Birmingham – The Literacy Council of Central Alabama
If you love reading, you understand the tremendous gift The Literacy Council brings to people like Roy DeBardeleben. There are more than 92,000 illiterate adults in central Alabama. Until recently, DeBardeleben would have counted himself among them. Able to read or not, he got by.
“I always wanted to read the Bible better. I didn’t want to stand up and talk about what I didn’t know about.” Being authentic is important to DeBardeleben, who, along with his wife, runs the Resurrection of Life Ministry in Birmingham.
DeBardeleben grew up in church and had just about memorized the Bible. That’s how he got by. But, at 60 years of age, he still couldn’t read it for himself.
“I just got left out of learning. My mom had to raise her siblings, and she didn’t have time for me.”
Retired as a heavy equipment operator for Jefferson County, DeBardeleben relied on “a lot of good friends to help along the way, doing my reports and stuff like that.”
So, when his wife walked into a library last year and saw notices for classes with The Literacy Council of Central Alabama, she knew it could be transformative for her husband. After some coaxing, she was able to get DeBardeleben to visit. Andrea Oliver remembers meeting him.
“I always ask the learner what it is they want to learn to read, because there’s a wide choice of literature out there,” said Oliver, a tutor for The Literacy Council.
“Roy said he wanted to read the Bible, and he wanted to use the King James version. I said, ‘Whoa, that’s the hardest version of English that I know of.’ It took us about three weeks to agree to a version of the Bible we could work with.”
It was still a challenge. DeBardeleben set the bar high for himself. Oliver wanted to start with Psalms because, “The psalms are poems, and the language is a little easier.” That wasn’t good enough for DeBardeleben. He wanted to start with Genesis.
“I told him, ‘You make me work too hard!’ ” she said with a laugh. Yet, DeBardeleben has done so well with the program he’s gotten his 76-year-old mother involved. Now, she’s taking lessons at The Literacy Council.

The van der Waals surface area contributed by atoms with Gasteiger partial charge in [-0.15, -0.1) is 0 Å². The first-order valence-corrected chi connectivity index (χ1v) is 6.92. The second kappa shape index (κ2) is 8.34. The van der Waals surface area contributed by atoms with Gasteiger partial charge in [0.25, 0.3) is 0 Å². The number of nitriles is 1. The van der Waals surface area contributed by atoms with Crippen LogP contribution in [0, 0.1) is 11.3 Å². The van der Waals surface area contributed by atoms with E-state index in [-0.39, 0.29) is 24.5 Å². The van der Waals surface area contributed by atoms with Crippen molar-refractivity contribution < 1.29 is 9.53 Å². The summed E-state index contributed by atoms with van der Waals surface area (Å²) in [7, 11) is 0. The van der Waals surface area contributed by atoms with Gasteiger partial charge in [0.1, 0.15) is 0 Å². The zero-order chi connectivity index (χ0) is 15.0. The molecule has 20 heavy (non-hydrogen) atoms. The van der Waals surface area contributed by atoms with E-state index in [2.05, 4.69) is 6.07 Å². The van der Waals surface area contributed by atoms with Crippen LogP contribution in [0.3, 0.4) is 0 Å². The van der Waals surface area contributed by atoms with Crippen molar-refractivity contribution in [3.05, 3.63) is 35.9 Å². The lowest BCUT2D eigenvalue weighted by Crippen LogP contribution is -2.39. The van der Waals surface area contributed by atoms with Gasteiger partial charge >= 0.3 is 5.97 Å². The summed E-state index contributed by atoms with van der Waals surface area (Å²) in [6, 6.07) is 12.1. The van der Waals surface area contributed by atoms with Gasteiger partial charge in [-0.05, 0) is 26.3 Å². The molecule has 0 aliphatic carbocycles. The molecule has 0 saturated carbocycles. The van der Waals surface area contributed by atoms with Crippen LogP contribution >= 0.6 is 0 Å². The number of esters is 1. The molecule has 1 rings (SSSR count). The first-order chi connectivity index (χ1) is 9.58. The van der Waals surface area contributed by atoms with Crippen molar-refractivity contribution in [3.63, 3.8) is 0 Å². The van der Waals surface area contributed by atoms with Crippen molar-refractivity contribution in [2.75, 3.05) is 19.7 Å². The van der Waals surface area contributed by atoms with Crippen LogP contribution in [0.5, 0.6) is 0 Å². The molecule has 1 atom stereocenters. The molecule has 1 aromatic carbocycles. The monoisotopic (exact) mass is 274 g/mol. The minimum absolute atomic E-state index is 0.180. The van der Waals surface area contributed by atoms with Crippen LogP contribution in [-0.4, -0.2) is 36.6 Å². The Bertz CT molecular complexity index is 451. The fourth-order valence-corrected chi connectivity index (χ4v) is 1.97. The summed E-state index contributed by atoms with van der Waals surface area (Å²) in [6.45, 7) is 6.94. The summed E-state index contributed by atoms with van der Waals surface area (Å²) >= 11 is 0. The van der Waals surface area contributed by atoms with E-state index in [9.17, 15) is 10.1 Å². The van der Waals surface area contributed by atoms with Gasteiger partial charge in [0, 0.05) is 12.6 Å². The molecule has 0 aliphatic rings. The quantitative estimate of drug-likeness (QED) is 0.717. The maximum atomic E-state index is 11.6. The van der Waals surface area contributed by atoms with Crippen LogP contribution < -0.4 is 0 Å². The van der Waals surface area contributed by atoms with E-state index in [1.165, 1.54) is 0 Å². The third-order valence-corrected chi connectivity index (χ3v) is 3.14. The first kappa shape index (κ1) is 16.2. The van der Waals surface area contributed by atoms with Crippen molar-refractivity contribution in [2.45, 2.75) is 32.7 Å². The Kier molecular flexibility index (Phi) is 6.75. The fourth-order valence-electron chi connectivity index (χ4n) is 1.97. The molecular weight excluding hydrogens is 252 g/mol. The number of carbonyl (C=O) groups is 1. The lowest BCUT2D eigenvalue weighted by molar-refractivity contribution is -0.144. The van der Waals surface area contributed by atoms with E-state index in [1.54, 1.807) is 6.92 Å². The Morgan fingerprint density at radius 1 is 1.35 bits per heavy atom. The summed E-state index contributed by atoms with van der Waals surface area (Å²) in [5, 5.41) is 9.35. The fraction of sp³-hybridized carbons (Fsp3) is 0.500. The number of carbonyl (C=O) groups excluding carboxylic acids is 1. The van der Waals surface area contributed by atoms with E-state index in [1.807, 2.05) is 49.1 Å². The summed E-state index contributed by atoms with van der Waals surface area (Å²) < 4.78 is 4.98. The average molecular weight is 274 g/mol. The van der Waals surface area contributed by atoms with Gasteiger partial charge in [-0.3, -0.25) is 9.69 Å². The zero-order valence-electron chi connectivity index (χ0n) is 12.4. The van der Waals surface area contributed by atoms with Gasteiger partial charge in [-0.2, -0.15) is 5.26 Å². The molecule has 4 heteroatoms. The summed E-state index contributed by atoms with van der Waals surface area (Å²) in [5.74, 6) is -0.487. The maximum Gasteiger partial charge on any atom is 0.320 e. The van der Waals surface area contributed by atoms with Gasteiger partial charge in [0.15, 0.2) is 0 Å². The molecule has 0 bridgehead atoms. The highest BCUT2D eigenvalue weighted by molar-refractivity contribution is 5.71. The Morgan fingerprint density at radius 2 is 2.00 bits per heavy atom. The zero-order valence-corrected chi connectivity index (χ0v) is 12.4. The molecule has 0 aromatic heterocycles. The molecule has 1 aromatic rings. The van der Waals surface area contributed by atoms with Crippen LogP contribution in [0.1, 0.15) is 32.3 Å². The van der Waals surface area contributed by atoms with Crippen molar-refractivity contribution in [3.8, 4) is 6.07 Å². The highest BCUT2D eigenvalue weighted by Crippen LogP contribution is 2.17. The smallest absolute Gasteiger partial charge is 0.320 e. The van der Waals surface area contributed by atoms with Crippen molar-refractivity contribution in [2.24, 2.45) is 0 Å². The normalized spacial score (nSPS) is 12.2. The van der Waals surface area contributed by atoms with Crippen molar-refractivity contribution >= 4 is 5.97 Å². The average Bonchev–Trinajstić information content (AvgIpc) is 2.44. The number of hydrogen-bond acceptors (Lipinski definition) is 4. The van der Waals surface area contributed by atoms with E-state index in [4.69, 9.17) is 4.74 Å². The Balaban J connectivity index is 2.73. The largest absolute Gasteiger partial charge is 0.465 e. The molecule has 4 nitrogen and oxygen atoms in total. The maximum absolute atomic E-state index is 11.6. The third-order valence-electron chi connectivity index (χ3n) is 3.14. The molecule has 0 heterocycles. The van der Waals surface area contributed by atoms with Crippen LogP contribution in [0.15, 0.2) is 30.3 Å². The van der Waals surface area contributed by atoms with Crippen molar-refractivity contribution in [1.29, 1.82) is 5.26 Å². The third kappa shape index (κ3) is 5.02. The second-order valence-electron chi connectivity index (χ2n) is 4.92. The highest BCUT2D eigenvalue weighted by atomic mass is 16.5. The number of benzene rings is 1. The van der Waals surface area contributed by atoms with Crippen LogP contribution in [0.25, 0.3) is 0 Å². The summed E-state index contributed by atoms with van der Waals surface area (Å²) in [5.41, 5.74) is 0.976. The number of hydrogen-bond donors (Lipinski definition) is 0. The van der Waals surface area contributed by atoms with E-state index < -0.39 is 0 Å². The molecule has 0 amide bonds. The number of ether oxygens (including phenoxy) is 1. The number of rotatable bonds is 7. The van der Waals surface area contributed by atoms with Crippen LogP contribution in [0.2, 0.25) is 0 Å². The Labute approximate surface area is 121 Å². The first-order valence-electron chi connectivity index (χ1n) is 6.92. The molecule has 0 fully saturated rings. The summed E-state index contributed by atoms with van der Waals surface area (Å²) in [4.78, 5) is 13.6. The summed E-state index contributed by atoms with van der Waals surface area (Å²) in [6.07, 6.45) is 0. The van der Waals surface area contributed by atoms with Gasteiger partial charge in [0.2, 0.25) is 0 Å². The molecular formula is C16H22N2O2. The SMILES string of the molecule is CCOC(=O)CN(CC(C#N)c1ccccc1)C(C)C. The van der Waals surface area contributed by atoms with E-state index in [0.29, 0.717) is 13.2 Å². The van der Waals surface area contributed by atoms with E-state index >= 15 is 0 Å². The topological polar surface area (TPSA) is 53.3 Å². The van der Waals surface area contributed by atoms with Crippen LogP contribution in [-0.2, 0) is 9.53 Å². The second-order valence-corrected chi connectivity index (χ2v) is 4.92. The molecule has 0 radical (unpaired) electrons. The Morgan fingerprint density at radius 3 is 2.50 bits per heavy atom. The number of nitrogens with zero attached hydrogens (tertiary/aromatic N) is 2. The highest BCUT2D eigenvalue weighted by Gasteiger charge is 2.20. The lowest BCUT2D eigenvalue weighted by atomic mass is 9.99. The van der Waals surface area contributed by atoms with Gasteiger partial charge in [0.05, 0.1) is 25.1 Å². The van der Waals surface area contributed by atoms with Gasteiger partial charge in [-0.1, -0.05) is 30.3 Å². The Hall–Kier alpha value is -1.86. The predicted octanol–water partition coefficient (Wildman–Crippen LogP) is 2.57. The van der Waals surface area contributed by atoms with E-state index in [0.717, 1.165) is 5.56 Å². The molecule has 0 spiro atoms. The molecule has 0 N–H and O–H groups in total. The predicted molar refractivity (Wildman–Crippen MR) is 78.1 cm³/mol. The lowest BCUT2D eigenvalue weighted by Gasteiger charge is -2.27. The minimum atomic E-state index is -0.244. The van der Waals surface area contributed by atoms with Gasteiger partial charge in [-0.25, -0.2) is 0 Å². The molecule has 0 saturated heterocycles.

“She saw what I was doing and wanted to learn more too,” he said. “I love being able to help her and to help other people.”
The adult literacy classes – taught one-on-one or in small groups by trained volunteers – are only part of what The Literacy Council is all about. Services offered in Blount, Jefferson, Shelby, St. Clair and Walker counties include family literacy programs, which help parents engage their children; and English for Speakers of Other Languages (ESOL) classes. Former student Paula Rangel has moved up through the ranks and is coordinating the council’s ESOL programs and 17 classes.
Rangel moved to the U.S. three years ago to work with a company that provides parts to Mercedes-Benz. While she was a student of psychology and had worked for more than a decade in human resources in Mexico, she still lacked command of the English language.
“I spoke a little English in college and high school,” Rangel said. “But it’s very different when you live here.”
The Literacy Council’s mission is simple: Improve the lives of adults and their families by teaching them to read, write and speak English.
“Literacy is so important and has an impact on everything we do,” said Katrina Watson, president and executive director of The Literacy Council.
“It impacts a person’s education, their financial stability, their health, their ability to get and keep a job. These are such great things that come from literacy.”
And when it comes to the effect of literacy on one’s job, The Literacy Council is giving a whole new meaning to “on-the-job training.” New to The Literacy Council this year is a workplace literacy effort.
“We’re taking our mission to the workplace,” Watson explains. “We tailor each workplace literacy program to the company where we are.”
With the help of the Alabama Power Foundation, The Literacy Council is also improving its service through technology by using data management software to help tell its stories.
“With better data management, we can capture the stories of the people we serve and document the impact we’re having,” Watson said. “It will give us more measurable data and outcomes.”
From those who are learning English for the first time, to those, like DeBardeleben, who simply “got left out of learning,” The Literacy Council helps those who struggle gain access to a world they’ve been missing – a world of treasured books, fulfilling employment, and personal pride.